The term viscosity describes the flow characteristics of liquid systems. Two liquid layers, which slide one against the other generate a mechanical resistance against the movement (toughness, inner friction). This is called flow stress. If several layers are moved with different speeds, viscous forces are generated. These forces decelerate the layers with higher speed and accelerate the layers with lower speed. These phenomena follow physical laws and can be defined by equations, with regard to shear rate and shear forces. Viscosities are always dependent on temperature.

Viscosity measurements are frequently performed to optimise the consistency of pasty materials or to optimise its viscosity for food processing lines. Yogurt with and without fruit pieces, sauces, mustard, tomato puree and oils are frequently tested products of the food industry. Medical gels, paint, emulsions, cremes and oils are examples for tested products in other industries.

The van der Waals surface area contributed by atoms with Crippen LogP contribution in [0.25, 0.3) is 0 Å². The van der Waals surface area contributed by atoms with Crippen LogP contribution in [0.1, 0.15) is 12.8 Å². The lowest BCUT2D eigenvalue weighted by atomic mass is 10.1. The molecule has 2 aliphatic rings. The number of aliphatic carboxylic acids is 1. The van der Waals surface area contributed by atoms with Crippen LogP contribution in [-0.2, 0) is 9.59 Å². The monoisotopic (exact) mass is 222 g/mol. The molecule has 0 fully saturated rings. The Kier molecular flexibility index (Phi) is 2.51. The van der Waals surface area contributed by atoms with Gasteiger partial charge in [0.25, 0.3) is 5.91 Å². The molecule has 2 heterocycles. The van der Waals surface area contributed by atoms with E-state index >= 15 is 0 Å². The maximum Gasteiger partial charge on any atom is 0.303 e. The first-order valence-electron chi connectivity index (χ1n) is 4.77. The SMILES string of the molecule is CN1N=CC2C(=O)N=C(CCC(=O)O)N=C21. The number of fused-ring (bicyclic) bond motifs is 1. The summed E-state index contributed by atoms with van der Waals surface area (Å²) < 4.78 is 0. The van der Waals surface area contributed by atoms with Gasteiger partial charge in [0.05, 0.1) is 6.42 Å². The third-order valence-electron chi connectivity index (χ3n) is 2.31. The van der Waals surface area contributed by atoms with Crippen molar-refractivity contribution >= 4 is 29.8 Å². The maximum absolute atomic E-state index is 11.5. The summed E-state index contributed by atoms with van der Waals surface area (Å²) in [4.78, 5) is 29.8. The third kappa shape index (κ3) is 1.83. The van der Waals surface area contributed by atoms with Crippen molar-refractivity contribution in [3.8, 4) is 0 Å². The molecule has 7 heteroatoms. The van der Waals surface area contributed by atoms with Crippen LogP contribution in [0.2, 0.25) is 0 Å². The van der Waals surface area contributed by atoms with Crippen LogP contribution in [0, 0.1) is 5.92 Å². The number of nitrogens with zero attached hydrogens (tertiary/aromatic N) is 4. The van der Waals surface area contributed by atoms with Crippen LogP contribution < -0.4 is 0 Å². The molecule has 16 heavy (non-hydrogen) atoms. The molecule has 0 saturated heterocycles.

The back extrusion rig – an alternative rotation viscometers

The back extrusion rig offers an alternative solution to rotation viscometers. The principle of the back extrusion rig is based on the displacement of the test material through an annular gap between piston and back extrusion cell. The cell is filled with the test substance and the piston is lowered into the container, pressing the material up through the annular gap. When the piston is raised, the material flows back through the annular gap into the cell. The force is measured in the downand upcycle at a defined position. The dynamic viscosity is evaluated, from the measured force difference and the flow rate of the liquid in the annular gap.

The system can repeat this cycle as often as desired with freely adjustable shear rates. Thus the test can be optimally adapted to your test material, and with only one single test you can measure the viscosity across the entire shear range.